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Patrick Goldstein and James Rainey
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Michael Moore and Oprah: 'A Love Story'?

When it comes to the most eagerly anticipated movie showing at next week's Toronto Film Festival, the hands-down winner has to be Michael Moore's "Capitalism: A Love Story." Arriving 20 years after the debut of "Roger & Me," it is being billed as Moore's magnum opus on the horrific impact of corporate dominance on the lives of everyday Americans, which means that the film should spark a conflagration of debate between Moore's always ferocious advocates and detractors.

Moore But when I called Overture Films, which is releasing the film later this month, eager to set up an interview with Moore, I got bad news. The filmmaker was willing to do interviews after the film premieres in Toronto on Sept. 16, but Overture said that all interviews were embargoed until Sept. 23, the day of the film's release in New York and Los Angeles. Why? Because Moore is doing a sit-down interview with Oprah Winfrey, which won't air until Sept. 22. And if Oprah wants an exclusive, she gets it, since when it comes to books, movies or music, no one offers a better promotional platform than La Winfrey.

Of course, this being the modern-media age, the embargo isn't quite as tightly shrink-wrapped as it first sounded. It turns out that the New York Times has a big Sunday feature interview with Moore scheduled to run on Sept. 20, while Jay Leno has booked a Moore appearance a few days earlier. Since both of those interviews were booked pre-Oprah, they've been allowed to wiggle out from under the embargo.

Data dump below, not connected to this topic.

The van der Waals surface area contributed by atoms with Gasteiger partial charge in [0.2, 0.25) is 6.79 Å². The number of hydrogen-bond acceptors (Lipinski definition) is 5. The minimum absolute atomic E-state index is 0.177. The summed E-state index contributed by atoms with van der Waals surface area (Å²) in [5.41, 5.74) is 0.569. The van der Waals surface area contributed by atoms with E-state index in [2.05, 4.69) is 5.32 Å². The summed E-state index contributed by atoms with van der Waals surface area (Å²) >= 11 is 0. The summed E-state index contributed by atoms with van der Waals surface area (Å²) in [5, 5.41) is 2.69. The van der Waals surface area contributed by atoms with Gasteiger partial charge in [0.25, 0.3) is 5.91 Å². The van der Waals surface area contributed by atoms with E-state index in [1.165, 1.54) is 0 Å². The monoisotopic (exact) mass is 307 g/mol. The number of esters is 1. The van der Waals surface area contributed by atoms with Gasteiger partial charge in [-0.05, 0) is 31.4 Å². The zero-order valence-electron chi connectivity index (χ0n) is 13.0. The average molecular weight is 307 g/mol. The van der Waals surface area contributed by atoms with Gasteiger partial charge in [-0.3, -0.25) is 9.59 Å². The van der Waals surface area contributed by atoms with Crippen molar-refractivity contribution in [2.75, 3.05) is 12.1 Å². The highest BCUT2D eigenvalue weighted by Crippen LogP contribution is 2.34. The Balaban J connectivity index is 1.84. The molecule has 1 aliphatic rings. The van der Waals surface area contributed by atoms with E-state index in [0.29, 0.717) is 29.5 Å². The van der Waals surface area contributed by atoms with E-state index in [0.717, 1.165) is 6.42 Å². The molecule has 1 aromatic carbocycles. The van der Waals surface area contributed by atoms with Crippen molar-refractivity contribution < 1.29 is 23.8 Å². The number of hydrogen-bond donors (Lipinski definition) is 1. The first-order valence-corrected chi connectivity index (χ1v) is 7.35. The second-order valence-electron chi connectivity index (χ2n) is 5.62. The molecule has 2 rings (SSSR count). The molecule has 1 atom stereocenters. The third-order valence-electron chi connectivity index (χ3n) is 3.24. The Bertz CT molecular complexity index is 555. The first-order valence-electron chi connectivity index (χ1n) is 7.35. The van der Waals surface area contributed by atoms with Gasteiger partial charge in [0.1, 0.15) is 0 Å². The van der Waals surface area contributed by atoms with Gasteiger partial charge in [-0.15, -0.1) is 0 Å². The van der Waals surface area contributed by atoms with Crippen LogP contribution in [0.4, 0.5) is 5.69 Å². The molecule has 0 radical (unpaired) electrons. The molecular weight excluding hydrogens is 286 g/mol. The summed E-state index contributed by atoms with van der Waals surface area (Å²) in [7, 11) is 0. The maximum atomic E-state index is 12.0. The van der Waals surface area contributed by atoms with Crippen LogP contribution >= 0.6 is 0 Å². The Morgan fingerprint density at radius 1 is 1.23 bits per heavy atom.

This puts a reporter-blogger like myself in a tricky spot. Like most journalists, I want to run my stories as competitively as possible. But if I agree to an embargo, my story would definitely lack a lot of sparks, having to come after both Oprah and the New York Times. I've also never held a story from a film festival. The whole idea of covering a festival, especially for a blogger, is to provide timely reaction and analysis to the big events of the day.

I'll be huddling with my editors, figuring out how we plan to cover the movie. But I'd be curious to hear from readers: Is it worth the wait to hear from Michael Moore? Or should I just see the film and offer my own thoughts in a more timely manner? What do you think?


Comments () | Archives (90)

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I can't believe I'm saying this -but - this instance I would ask that you hold off. The media conglomerates and corporations have so much money to counter voices like those of Michael Moore that I say let him have the biggest bang for his marketing buck albeit Oprah.

media maven

I now only hold disdain for Oprah Winfrey..

If your goal is to talk directly to Michael Moore, then agree to the embargo. If your goal is to be first to press with your review, then skip the embargoed interview.

"Moore's magnum opus on the horrific impact of corporate dominance"

"And if Oprah wants an exclusive, she gets it, since when it comes to books, movies or music, no one offers a better promotional platform than La Winfrey."

I guess O knows little about dominance

Go ahead and tell us what you think of the film. You can speak with moore afterward and tell us about that too. I would prefer your initial comments to be fresh and free of mitigation anyway.


Your own thoughts, please.

Good question...I have no idea...

Thanks for the heads up. Now I'll just read the NYT article since you mentioned it. It's like saying do you want to watch it live or on tape delay.

For an interesting article, follow-up with the people Moore will expose in the movie. Their reactions will be priceless.

My vote is for....just go see it and let us know what you think. :)

go ahead bro. see the movie and write about it-thats what u do-do it. best of luck-i cannot wait.

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